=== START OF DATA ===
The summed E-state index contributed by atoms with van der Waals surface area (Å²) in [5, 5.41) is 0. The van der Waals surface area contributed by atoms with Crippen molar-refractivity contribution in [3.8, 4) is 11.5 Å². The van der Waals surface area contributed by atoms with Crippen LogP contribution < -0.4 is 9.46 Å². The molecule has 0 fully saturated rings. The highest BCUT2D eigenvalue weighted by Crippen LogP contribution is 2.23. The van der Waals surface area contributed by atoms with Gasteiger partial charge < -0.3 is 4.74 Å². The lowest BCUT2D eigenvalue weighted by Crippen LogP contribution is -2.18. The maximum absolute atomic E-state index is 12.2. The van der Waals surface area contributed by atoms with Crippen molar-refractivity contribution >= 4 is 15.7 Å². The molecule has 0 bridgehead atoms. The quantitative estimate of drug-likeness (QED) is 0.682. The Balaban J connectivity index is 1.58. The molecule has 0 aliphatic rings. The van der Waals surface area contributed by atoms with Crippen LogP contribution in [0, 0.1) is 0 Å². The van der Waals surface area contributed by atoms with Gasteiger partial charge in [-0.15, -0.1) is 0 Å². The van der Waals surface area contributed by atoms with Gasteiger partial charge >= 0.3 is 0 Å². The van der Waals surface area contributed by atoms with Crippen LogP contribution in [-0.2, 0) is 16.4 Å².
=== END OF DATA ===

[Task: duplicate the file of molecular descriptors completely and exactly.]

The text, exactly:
The summed E-state index contributed by atoms with van der Waals surface area (Å²) in [5, 5.41) is 0. The van der Waals surface area contributed by atoms with Crippen molar-refractivity contribution in [3.8, 4) is 11.5 Å². The van der Waals surface area contributed by atoms with Crippen LogP contribution < -0.4 is 9.46 Å². The molecule has 0 fully saturated rings. The highest BCUT2D eigenvalue weighted by Crippen LogP contribution is 2.23. The van der Waals surface area contributed by atoms with Gasteiger partial charge < -0.3 is 4.74 Å². The lowest BCUT2D eigenvalue weighted by Crippen LogP contribution is -2.18. The maximum absolute atomic E-state index is 12.2. The van der Waals surface area contributed by atoms with Crippen molar-refractivity contribution >= 4 is 15.7 Å². The molecule has 0 bridgehead atoms. The quantitative estimate of drug-likeness (QED) is 0.682. The Balaban J connectivity index is 1.58. The molecule has 0 aliphatic rings. The van der Waals surface area contributed by atoms with Crippen LogP contribution in [0, 0.1) is 0 Å². The van der Waals surface area contributed by atoms with Gasteiger partial charge in [-0.15, -0.1) is 0 Å². The van der Waals surface area contributed by atoms with Gasteiger partial charge >= 0.3 is 0 Å². The van der Waals surface area contributed by atoms with Crippen LogP contribution in [-0.2, 0) is 16.4 Å².